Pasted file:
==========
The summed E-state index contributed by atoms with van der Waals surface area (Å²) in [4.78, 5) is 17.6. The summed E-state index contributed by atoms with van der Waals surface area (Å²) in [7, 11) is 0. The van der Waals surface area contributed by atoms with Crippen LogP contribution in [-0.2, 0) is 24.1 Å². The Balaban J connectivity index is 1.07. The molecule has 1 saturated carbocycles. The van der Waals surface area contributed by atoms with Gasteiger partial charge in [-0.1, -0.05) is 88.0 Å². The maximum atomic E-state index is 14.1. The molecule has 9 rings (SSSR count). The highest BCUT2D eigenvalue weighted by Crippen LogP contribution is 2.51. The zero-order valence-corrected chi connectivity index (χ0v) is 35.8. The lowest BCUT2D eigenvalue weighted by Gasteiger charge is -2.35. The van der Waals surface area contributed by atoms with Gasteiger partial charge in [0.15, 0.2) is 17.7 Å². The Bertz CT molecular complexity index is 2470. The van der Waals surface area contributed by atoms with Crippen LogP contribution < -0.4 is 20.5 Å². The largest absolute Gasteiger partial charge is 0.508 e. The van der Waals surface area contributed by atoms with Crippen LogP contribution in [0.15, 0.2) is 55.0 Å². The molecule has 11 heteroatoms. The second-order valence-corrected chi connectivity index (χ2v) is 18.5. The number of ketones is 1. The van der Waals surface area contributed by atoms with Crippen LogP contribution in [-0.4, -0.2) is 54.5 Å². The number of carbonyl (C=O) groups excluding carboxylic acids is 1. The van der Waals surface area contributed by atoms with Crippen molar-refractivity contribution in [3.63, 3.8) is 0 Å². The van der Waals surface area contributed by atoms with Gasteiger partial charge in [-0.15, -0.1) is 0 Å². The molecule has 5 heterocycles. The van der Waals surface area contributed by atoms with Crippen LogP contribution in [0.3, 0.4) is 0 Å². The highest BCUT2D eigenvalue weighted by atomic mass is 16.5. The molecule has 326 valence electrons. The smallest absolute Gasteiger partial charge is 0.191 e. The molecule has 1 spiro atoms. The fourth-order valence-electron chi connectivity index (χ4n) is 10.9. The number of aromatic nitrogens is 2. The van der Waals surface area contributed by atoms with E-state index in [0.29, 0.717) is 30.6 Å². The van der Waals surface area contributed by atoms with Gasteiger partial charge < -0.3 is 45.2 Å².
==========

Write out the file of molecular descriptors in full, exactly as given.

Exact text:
The summed E-state index contributed by atoms with van der Waals surface area (Å²) in [4.78, 5) is 17.6. The summed E-state index contributed by atoms with van der Waals surface area (Å²) in [7, 11) is 0. The van der Waals surface area contributed by atoms with Crippen LogP contribution in [-0.2, 0) is 24.1 Å². The Balaban J connectivity index is 1.07. The molecule has 1 saturated carbocycles. The van der Waals surface area contributed by atoms with Gasteiger partial charge in [-0.1, -0.05) is 88.0 Å². The maximum atomic E-state index is 14.1. The molecule has 9 rings (SSSR count). The highest BCUT2D eigenvalue weighted by Crippen LogP contribution is 2.51. The zero-order valence-corrected chi connectivity index (χ0v) is 35.8. The lowest BCUT2D eigenvalue weighted by Gasteiger charge is -2.35. The van der Waals surface area contributed by atoms with Gasteiger partial charge in [0.15, 0.2) is 17.7 Å². The Bertz CT molecular complexity index is 2470. The van der Waals surface area contributed by atoms with Crippen LogP contribution < -0.4 is 20.5 Å². The largest absolute Gasteiger partial charge is 0.508 e. The van der Waals surface area contributed by atoms with Crippen LogP contribution in [0.15, 0.2) is 55.0 Å². The molecule has 11 heteroatoms. The second-order valence-corrected chi connectivity index (χ2v) is 18.5. The number of ketones is 1. The van der Waals surface area contributed by atoms with Crippen LogP contribution in [-0.4, -0.2) is 54.5 Å². The number of carbonyl (C=O) groups excluding carboxylic acids is 1. The van der Waals surface area contributed by atoms with Crippen molar-refractivity contribution in [3.63, 3.8) is 0 Å². The van der Waals surface area contributed by atoms with Gasteiger partial charge in [-0.15, -0.1) is 0 Å². The molecule has 5 heterocycles. The van der Waals surface area contributed by atoms with Crippen LogP contribution in [0.3, 0.4) is 0 Å². The highest BCUT2D eigenvalue weighted by atomic mass is 16.5. The molecule has 326 valence electrons. The smallest absolute Gasteiger partial charge is 0.191 e. The molecule has 1 spiro atoms. The fourth-order valence-electron chi connectivity index (χ4n) is 10.9. The number of aromatic nitrogens is 2. The van der Waals surface area contributed by atoms with E-state index in [0.29, 0.717) is 30.6 Å². The van der Waals surface area contributed by atoms with Gasteiger partial charge < -0.3 is 45.2 Å².